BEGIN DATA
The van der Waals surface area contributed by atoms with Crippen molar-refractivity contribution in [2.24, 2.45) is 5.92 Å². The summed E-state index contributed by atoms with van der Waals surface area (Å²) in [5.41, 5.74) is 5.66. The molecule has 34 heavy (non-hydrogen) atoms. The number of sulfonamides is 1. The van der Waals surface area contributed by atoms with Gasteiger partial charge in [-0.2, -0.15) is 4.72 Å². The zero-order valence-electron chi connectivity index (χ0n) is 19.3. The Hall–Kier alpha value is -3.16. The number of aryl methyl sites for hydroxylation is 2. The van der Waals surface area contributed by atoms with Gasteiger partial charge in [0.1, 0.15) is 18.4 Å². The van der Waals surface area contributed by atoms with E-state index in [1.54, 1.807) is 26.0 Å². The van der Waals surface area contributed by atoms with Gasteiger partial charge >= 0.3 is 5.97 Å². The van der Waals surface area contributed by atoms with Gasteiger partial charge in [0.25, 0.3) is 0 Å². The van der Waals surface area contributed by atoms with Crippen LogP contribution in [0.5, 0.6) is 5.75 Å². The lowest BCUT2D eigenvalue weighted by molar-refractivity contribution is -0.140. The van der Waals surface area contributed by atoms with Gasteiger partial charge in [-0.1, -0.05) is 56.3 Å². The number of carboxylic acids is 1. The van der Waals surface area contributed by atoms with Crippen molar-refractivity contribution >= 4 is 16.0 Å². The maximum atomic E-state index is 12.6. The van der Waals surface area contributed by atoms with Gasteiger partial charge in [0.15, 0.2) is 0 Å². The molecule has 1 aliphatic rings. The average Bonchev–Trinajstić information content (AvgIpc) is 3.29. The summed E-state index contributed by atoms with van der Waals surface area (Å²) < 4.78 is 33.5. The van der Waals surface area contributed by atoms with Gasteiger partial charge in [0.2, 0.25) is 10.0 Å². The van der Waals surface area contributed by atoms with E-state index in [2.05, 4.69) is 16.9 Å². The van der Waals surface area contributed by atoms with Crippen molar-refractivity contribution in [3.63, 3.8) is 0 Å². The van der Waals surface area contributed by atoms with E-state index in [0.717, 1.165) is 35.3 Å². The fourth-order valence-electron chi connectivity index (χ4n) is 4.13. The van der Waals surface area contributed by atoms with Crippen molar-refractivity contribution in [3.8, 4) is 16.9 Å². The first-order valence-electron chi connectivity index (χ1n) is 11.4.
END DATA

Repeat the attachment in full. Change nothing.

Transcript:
The van der Waals surface area contributed by atoms with Crippen molar-refractivity contribution in [2.24, 2.45) is 5.92 Å². The summed E-state index contributed by atoms with van der Waals surface area (Å²) in [5.41, 5.74) is 5.66. The molecule has 34 heavy (non-hydrogen) atoms. The number of sulfonamides is 1. The van der Waals surface area contributed by atoms with Gasteiger partial charge in [-0.2, -0.15) is 4.72 Å². The zero-order valence-electron chi connectivity index (χ0n) is 19.3. The Hall–Kier alpha value is -3.16. The number of aryl methyl sites for hydroxylation is 2. The van der Waals surface area contributed by atoms with Gasteiger partial charge in [0.1, 0.15) is 18.4 Å². The van der Waals surface area contributed by atoms with E-state index in [1.54, 1.807) is 26.0 Å². The van der Waals surface area contributed by atoms with Gasteiger partial charge >= 0.3 is 5.97 Å². The van der Waals surface area contributed by atoms with Gasteiger partial charge in [0.25, 0.3) is 0 Å². The van der Waals surface area contributed by atoms with Crippen LogP contribution in [0.5, 0.6) is 5.75 Å². The lowest BCUT2D eigenvalue weighted by molar-refractivity contribution is -0.140. The van der Waals surface area contributed by atoms with Gasteiger partial charge in [-0.1, -0.05) is 56.3 Å². The number of carboxylic acids is 1. The van der Waals surface area contributed by atoms with Crippen molar-refractivity contribution >= 4 is 16.0 Å². The maximum atomic E-state index is 12.6. The van der Waals surface area contributed by atoms with Gasteiger partial charge in [0.15, 0.2) is 0 Å². The molecule has 1 aliphatic rings. The average Bonchev–Trinajstić information content (AvgIpc) is 3.29. The summed E-state index contributed by atoms with van der Waals surface area (Å²) < 4.78 is 33.5. The van der Waals surface area contributed by atoms with Gasteiger partial charge in [0.2, 0.25) is 10.0 Å². The van der Waals surface area contributed by atoms with E-state index in [2.05, 4.69) is 16.9 Å². The van der Waals surface area contributed by atoms with Crippen molar-refractivity contribution in [3.63, 3.8) is 0 Å². The van der Waals surface area contributed by atoms with E-state index in [0.717, 1.165) is 35.3 Å². The fourth-order valence-electron chi connectivity index (χ4n) is 4.13. The van der Waals surface area contributed by atoms with Crippen molar-refractivity contribution in [3.8, 4) is 16.9 Å². The first-order valence-electron chi connectivity index (χ1n) is 11.4.